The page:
The Green Wave Hypothesis posits that herbivore migration manifests in response to waves of spring green-up (i.e., green-wave surfing). Nonetheless, empirical support for the Green Wave Hypothesis is mixed, and a framework for understanding variation in surfing is lacking. In a population of migratory mule deer (Odocoileus hemionus), 31% surfed plant phenology in spring as well as a theoretically perfect surfer, and 98% surfed better than random. Green-wave surfing varied among individuals, and was unrelated to age or energetic state. Instead, the greenscape, which we define as the order, rate, and duration of green-up along migratory routes, was the primary factor influencing surfing. Our results indicate that...
Natural selection may result in local adaptation to different environmental conditions across the range of a species. Understanding local adaptation, in turn, informs management decisions such as translocation to restore locally-extinct populations. We used a landscape genomics approach to detect genetic signatures of selection related to climatic variation among desert bighorn sheep populations across their indigenous range in the western United States. This approach allowed us to investigate broad patterns of both neutral and adaptive genetic variation across very different environments. Analyses suggested that ancestry and isolation by distance were the most significant forces driving genetic variation in desert...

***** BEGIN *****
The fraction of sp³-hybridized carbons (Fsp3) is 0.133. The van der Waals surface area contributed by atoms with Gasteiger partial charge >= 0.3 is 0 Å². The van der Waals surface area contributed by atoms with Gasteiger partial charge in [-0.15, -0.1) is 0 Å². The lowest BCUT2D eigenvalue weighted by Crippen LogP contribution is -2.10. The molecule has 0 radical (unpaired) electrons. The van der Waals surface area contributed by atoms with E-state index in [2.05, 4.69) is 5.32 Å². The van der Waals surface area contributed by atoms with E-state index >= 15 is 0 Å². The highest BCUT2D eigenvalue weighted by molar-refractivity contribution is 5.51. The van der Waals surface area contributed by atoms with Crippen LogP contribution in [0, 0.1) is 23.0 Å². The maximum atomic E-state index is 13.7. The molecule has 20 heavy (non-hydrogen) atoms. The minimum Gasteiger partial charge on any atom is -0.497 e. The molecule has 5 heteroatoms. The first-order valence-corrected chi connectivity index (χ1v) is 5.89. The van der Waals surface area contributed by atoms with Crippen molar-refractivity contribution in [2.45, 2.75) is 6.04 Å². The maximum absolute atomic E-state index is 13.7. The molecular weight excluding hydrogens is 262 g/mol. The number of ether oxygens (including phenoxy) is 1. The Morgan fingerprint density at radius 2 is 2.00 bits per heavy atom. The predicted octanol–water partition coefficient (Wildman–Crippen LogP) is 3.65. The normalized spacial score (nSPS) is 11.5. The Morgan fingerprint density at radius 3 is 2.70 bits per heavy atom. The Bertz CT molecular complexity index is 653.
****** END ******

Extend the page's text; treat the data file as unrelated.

Scenario planning is one decision support method that can help natural resource managers incorporate information about uncertain future changes in climate into management decisions. To provide a proof of concept of the value of scenario planning in helping managers prepare for climate change, we conducted a pilot scenario planning effort aimed at helping state agencies in the northeastern United States develop climate-informed moose management goals and actions. To encourage participation by wildlife managers, we provided several opportunities for them to learn about scenario planning and examples of its application in natural resource management. We shared this information via guidance documents on incorporating...
Understanding the future impacts of climate and land use change are critical for long-term biodiversity conservation. We developed and compared two indices to assess the vulnerability of stream fish in Missouri, USA based on species environmental tolerances, rarity, range size, dispersal ability and on the average connectivity of the streams occupied by each species. These two indices differed in how environmental tolerance was classified (i.e., vulnerability to habitat alteration, changes in stream temperature, and changes to flow regimes). Environmental tolerance was classified based on measured species responses to habitat alteration, and extremes in stream temperatures and flow conditions for one index, while...
Categories: Publication; Types: Citation; Tags: Ecological Indicators
Climate change is an additional stressor in a complex suite of threats facing freshwater biodiversity, particularly for cold-water fishes. Research addressing the consequences of climate change on cold-water fish has generally focused on temperature limits defining spatial distributions, largely ignoring how climatic variation influences population dynamics in the context of other existing stressors.We used long-term data from 92 populations of bull trout Salvelinus confluentus – one of North America's most cold-adapted fishes – to quantify additive and interactive effects of climate, invasive species and land use on population dynamics (abundance, variability and growth rate).Populations were generally depressed,...